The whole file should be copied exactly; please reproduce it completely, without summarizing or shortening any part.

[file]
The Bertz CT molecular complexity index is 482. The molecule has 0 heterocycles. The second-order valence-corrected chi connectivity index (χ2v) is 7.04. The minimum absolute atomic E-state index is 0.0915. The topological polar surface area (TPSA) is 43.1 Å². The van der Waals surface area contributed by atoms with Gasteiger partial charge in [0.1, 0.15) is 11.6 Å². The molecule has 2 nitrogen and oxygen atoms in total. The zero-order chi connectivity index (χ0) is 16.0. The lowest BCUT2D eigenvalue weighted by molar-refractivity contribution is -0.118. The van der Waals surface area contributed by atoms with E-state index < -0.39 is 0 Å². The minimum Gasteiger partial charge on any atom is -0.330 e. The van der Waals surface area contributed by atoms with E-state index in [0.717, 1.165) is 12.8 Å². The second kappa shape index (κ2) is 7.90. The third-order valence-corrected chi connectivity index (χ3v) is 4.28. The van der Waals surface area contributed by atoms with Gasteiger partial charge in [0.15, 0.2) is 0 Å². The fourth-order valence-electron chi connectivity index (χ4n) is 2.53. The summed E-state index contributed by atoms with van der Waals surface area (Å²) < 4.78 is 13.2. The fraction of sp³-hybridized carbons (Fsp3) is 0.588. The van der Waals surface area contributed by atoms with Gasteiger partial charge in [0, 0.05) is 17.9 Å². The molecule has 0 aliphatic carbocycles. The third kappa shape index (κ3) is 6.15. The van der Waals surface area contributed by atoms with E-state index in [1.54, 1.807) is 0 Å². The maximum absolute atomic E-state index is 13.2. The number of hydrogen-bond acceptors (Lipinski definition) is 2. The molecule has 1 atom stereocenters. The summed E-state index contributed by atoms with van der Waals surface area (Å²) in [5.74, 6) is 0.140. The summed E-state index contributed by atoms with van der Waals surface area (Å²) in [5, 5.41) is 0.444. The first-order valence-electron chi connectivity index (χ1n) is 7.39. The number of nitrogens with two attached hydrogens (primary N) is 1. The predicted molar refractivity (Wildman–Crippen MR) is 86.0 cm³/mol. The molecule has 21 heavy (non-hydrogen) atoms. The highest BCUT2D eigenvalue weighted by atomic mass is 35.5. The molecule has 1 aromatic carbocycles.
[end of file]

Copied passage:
The Bertz CT molecular complexity index is 482. The molecule has 0 heterocycles. The second-order valence-corrected chi connectivity index (χ2v) is 7.04. The minimum absolute atomic E-state index is 0.0915. The topological polar surface area (TPSA) is 43.1 Å². The van der Waals surface area contributed by atoms with Gasteiger partial charge in [0.1, 0.15) is 11.6 Å². The molecule has 2 nitrogen and oxygen atoms in total. The zero-order chi connectivity index (χ0) is 16.0. The lowest BCUT2D eigenvalue weighted by molar-refractivity contribution is -0.118. The van der Waals surface area contributed by atoms with E-state index < -0.39 is 0 Å². The minimum Gasteiger partial charge on any atom is -0.330 e. The van der Waals surface area contributed by atoms with E-state index in [0.717, 1.165) is 12.8 Å². The second kappa shape index (κ2) is 7.90. The third-order valence-corrected chi connectivity index (χ3v) is 4.28. The van der Waals surface area contributed by atoms with Gasteiger partial charge in [0.15, 0.2) is 0 Å². The fourth-order valence-electron chi connectivity index (χ4n) is 2.53. The summed E-state index contributed by atoms with van der Waals surface area (Å²) < 4.78 is 13.2. The fraction of sp³-hybridized carbons (Fsp3) is 0.588. The van der Waals surface area contributed by atoms with Gasteiger partial charge in [0, 0.05) is 17.9 Å². The molecule has 0 aliphatic carbocycles. The third kappa shape index (κ3) is 6.15. The van der Waals surface area contributed by atoms with E-state index in [1.54, 1.807) is 0 Å². The maximum absolute atomic E-state index is 13.2. The number of hydrogen-bond acceptors (Lipinski definition) is 2. The molecule has 1 atom stereocenters. The summed E-state index contributed by atoms with van der Waals surface area (Å²) in [5.74, 6) is 0.140. The summed E-state index contributed by atoms with van der Waals surface area (Å²) in [5, 5.41) is 0.444. The first-order valence-electron chi connectivity index (χ1n) is 7.39. The number of nitrogens with two attached hydrogens (primary N) is 1. The predicted molar refractivity (Wildman–Crippen MR) is 86.0 cm³/mol. The molecule has 21 heavy (non-hydrogen) atoms. The highest BCUT2D eigenvalue weighted by atomic mass is 35.5. The molecule has 1 aromatic carbocycles.